Inhibiting BCL11A to Treat Sickle Cell Disease

Posted by Carla Rothaus

What does the phrase “hemoglobin switching” refer to? 

Esrick et al. conducted a single-center, open-label pilot study that assessed whether BCL11A inhibition was an effective target for fetal hemoglobin induction in patients with severe sickle cell disease. Read the NEJM Original Article here.

Clinical Pearls

Q: What pathophysiological effects are caused by the abnormal hemoglobin in sickle cell disease?

A: Sickle hemoglobin (HbS) is a variant of normal adult hemoglobin (HbA) that is produced when the β-globin gene (HBB) contains a single E6V missense mutation. On deoxygenation, HbS polymerizes, leading to abnormally shaped red cells and protean downstream clinical sequelae, including painful vaso-occlusive crises, chronic hemolytic anemia, progressive and irreversible organ damage, decreased quality of life, and early death.

Q: How does BCL11A affect fetal hemoglobin levels in erythrocytes?

A: The transcription factor BCL11A has been validated as a repressor of fetal hemoglobin (HbF) levels in model systems. Inactivation of BCL11A in a transgenic humanized sickle cell mouse model resulted in correction of the hematologic and pathologic defects associated with sickle cell disease. BCL11A plays key roles outside the erythroid lineage, including a role in the development and function of hematopoietic stem cells and B-lymphocytes, so clinical translation of a BCL11A-targeting therapy requires lineage specificity to selectively reduce the BCL11A protein in erythrocytes.

Morning Report Questions

Q: What does the phrase “hemoglobin switching” refer to?

A: In utero and during infancy, the abnormal HbS protein is produced at very low levels in those with sickle cell disease because the erythrocytes have not yet shifted from expression of the γ-globin gene, which encodes the developmentally regulated component of HbF, to expression of the HBB gene, a phenomenon known as hemoglobin switching. Thus, infants with sickle cell disease are typically free of clinical symptoms, owing to the potent antisickling properties of HbF combined with the lower levels of HbS. In older children and adults, a higher level of HbF is associated with lower disease severity in sickle cell disease, as has been observed in persons with hereditary persistence of HbF and in those who have a good response to hydroxyurea. The overall percentage of HbF is important, but equally critical is the level of HbF within each red cell. To exert a beneficial effect, HbF must be distributed broadly enough to protect a high proportion of cells from intracellular HbS polymerization. Prior studies have shown that a 20% HbF level in whole blood is associated with amelioration of sickle cell disease symptoms. On an individual cell basis, although less well studied, a level of 10 pg of HbF per F-cell, or approximately one third of the cellular hemoglobin content, is likely to be sufficient to prevent HbS polymerization.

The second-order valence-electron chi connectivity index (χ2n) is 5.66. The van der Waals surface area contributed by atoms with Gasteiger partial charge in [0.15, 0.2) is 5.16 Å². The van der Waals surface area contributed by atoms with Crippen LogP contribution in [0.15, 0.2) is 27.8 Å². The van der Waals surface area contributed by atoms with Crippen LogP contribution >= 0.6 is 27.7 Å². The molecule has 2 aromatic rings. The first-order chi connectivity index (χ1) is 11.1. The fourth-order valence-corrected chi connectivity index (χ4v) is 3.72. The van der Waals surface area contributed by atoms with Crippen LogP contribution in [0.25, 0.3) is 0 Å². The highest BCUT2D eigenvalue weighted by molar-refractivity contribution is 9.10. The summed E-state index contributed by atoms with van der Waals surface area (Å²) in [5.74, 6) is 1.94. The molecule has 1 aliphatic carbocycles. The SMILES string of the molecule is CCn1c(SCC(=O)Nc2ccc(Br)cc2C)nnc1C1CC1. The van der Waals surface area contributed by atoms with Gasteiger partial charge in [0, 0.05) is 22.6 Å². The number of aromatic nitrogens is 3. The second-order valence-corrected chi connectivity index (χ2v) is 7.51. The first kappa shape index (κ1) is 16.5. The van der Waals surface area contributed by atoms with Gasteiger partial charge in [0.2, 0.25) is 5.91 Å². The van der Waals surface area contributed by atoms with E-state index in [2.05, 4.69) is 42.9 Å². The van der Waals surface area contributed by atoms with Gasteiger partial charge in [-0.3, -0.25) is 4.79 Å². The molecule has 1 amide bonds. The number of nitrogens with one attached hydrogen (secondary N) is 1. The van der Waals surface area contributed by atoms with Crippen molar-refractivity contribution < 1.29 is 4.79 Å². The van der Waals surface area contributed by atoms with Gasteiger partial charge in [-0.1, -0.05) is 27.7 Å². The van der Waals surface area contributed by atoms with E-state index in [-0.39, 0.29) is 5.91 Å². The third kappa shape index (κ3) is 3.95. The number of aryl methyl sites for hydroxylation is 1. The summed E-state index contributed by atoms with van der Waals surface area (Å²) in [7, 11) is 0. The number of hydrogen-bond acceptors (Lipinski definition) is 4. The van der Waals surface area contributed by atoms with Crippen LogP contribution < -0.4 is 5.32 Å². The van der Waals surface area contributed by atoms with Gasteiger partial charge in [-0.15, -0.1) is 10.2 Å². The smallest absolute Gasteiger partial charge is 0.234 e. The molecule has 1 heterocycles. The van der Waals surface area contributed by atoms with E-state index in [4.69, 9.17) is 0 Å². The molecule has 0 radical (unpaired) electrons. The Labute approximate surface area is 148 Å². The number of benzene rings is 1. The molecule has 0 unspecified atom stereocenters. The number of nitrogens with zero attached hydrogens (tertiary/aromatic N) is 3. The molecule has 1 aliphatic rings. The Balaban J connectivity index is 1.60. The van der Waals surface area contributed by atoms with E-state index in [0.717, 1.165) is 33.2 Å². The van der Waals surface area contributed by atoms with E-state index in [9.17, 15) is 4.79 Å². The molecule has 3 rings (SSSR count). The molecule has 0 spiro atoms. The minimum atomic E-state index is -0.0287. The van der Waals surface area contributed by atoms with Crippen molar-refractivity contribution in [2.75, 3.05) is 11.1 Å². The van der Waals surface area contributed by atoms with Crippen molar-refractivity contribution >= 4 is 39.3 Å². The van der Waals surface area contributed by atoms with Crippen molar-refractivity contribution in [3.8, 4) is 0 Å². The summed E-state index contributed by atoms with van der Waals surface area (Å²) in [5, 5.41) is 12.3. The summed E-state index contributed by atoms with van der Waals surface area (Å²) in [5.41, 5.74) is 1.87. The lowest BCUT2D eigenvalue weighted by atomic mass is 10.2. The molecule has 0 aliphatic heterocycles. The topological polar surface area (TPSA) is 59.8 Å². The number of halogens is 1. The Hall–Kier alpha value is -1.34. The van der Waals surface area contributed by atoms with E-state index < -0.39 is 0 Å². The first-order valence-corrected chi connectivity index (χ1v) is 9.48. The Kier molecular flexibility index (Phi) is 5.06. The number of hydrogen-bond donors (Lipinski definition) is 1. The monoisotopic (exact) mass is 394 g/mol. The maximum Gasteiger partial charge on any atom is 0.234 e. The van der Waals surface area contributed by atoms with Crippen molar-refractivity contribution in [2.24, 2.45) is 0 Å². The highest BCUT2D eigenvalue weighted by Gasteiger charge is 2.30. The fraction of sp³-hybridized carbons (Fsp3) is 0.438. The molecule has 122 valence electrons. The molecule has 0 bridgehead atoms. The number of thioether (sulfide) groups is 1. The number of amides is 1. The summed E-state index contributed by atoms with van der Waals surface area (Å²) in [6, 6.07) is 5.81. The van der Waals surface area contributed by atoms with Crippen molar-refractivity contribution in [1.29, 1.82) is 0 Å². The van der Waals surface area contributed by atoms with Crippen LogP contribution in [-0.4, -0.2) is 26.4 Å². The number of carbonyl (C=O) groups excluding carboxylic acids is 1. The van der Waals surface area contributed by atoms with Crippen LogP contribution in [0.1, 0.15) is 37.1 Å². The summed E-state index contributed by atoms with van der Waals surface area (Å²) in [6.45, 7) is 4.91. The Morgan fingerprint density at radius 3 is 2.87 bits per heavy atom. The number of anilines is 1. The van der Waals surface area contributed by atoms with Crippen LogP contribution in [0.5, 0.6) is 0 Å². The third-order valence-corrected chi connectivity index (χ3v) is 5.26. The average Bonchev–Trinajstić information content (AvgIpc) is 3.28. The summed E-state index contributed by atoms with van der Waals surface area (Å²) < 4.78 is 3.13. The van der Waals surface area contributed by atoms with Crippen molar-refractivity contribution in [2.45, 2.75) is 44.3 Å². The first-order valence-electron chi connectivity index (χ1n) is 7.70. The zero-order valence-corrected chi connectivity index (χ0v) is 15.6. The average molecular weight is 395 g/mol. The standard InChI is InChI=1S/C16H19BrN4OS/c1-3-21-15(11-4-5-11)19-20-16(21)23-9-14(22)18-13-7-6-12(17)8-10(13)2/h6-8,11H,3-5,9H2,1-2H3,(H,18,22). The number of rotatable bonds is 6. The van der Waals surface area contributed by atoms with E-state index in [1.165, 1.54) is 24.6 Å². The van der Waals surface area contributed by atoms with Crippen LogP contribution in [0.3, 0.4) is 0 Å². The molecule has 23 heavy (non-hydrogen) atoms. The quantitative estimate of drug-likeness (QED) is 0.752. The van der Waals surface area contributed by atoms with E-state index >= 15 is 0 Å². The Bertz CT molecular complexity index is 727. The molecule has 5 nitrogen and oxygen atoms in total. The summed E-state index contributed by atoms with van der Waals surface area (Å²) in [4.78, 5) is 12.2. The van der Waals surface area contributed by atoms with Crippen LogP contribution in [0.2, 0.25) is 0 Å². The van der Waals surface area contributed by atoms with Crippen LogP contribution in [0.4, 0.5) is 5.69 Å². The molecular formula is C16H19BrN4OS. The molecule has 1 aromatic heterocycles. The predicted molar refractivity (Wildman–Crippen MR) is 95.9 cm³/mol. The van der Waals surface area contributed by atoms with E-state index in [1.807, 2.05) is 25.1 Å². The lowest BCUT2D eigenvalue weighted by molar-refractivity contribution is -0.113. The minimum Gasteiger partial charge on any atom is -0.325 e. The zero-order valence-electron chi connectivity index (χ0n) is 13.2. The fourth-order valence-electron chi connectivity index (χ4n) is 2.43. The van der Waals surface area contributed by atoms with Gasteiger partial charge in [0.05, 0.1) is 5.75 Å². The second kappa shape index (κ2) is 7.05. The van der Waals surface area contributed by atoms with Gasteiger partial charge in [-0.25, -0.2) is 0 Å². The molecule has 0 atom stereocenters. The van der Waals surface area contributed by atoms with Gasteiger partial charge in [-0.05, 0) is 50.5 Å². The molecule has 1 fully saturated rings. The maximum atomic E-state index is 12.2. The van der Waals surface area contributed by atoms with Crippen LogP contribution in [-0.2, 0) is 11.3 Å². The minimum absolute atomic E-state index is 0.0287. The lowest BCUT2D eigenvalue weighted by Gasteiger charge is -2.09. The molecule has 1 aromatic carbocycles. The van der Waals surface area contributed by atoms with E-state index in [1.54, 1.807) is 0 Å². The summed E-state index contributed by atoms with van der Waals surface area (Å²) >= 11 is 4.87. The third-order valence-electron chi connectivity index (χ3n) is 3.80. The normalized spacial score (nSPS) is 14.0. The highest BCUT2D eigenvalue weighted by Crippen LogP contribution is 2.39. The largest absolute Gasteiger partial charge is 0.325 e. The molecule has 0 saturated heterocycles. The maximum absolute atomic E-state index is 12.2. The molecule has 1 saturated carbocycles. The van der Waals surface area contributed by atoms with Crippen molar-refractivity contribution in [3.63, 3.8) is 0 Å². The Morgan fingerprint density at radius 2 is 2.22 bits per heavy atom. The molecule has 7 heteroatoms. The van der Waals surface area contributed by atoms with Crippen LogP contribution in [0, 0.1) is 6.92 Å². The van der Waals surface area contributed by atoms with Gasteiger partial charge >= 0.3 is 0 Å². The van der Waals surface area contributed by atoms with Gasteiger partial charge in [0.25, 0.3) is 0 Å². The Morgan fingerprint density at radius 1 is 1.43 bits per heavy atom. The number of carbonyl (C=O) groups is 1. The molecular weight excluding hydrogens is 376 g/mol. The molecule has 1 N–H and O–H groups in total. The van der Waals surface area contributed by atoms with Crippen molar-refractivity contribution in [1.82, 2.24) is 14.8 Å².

Q: What were the results of the primary outcome in the pilot study by Esrick et al.?

A: Six patients (7 to 25 years of age at enrollment) received the investigational gene therapy between February 2018 and March 2020, and the patients had a median follow-up of 18 months (range, 7 to 29) after infusion. The primary end point was neutrophil engraftment, as measured by an absolute neutrophil count of at least 0.5×109 per liter for 3 sequential days during the 7 weeks after infusion. All patients had engraftment, and adverse events were consistent with effects of the preparative chemotherapy. All the patients who could be fully evaluated achieved robust and stable HbF induction, with HbF broadly distributed in red cells (F-cells 58.9 to 93.6% of untransfused red cells) and HbF per F-cell of 9.0 to 18.6 pg per cell.

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